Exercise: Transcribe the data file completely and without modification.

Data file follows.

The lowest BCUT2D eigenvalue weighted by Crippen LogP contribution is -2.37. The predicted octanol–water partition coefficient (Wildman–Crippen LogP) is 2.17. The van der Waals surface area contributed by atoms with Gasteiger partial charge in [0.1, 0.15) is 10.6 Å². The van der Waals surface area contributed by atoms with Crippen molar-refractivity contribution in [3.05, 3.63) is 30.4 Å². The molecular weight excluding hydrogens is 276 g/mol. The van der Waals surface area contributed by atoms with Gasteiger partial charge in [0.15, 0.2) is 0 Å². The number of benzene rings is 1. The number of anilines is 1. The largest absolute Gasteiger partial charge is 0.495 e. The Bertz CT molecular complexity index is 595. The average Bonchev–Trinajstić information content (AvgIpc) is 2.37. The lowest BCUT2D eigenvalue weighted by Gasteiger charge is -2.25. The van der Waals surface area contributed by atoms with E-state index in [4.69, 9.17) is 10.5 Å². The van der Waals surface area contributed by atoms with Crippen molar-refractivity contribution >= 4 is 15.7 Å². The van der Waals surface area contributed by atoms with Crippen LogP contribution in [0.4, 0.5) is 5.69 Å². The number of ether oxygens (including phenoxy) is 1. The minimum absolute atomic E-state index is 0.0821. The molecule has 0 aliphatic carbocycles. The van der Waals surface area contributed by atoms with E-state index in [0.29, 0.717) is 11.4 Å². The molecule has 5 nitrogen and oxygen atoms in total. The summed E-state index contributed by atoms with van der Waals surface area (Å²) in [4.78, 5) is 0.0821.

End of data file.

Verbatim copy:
The lowest BCUT2D eigenvalue weighted by Crippen LogP contribution is -2.37. The predicted octanol–water partition coefficient (Wildman–Crippen LogP) is 2.17. The van der Waals surface area contributed by atoms with Gasteiger partial charge in [0.1, 0.15) is 10.6 Å². The van der Waals surface area contributed by atoms with Crippen molar-refractivity contribution in [3.05, 3.63) is 30.4 Å². The molecular weight excluding hydrogens is 276 g/mol. The van der Waals surface area contributed by atoms with Gasteiger partial charge in [0.15, 0.2) is 0 Å². The number of benzene rings is 1. The number of anilines is 1. The largest absolute Gasteiger partial charge is 0.495 e. The Bertz CT molecular complexity index is 595. The average Bonchev–Trinajstić information content (AvgIpc) is 2.37. The lowest BCUT2D eigenvalue weighted by Gasteiger charge is -2.25. The van der Waals surface area contributed by atoms with E-state index in [4.69, 9.17) is 10.5 Å². The van der Waals surface area contributed by atoms with Crippen molar-refractivity contribution >= 4 is 15.7 Å². The van der Waals surface area contributed by atoms with Crippen LogP contribution in [0.4, 0.5) is 5.69 Å². The number of ether oxygens (including phenoxy) is 1. The minimum absolute atomic E-state index is 0.0821. The molecule has 0 aliphatic carbocycles. The van der Waals surface area contributed by atoms with E-state index in [0.29, 0.717) is 11.4 Å². The molecule has 5 nitrogen and oxygen atoms in total. The summed E-state index contributed by atoms with van der Waals surface area (Å²) in [4.78, 5) is 0.0821.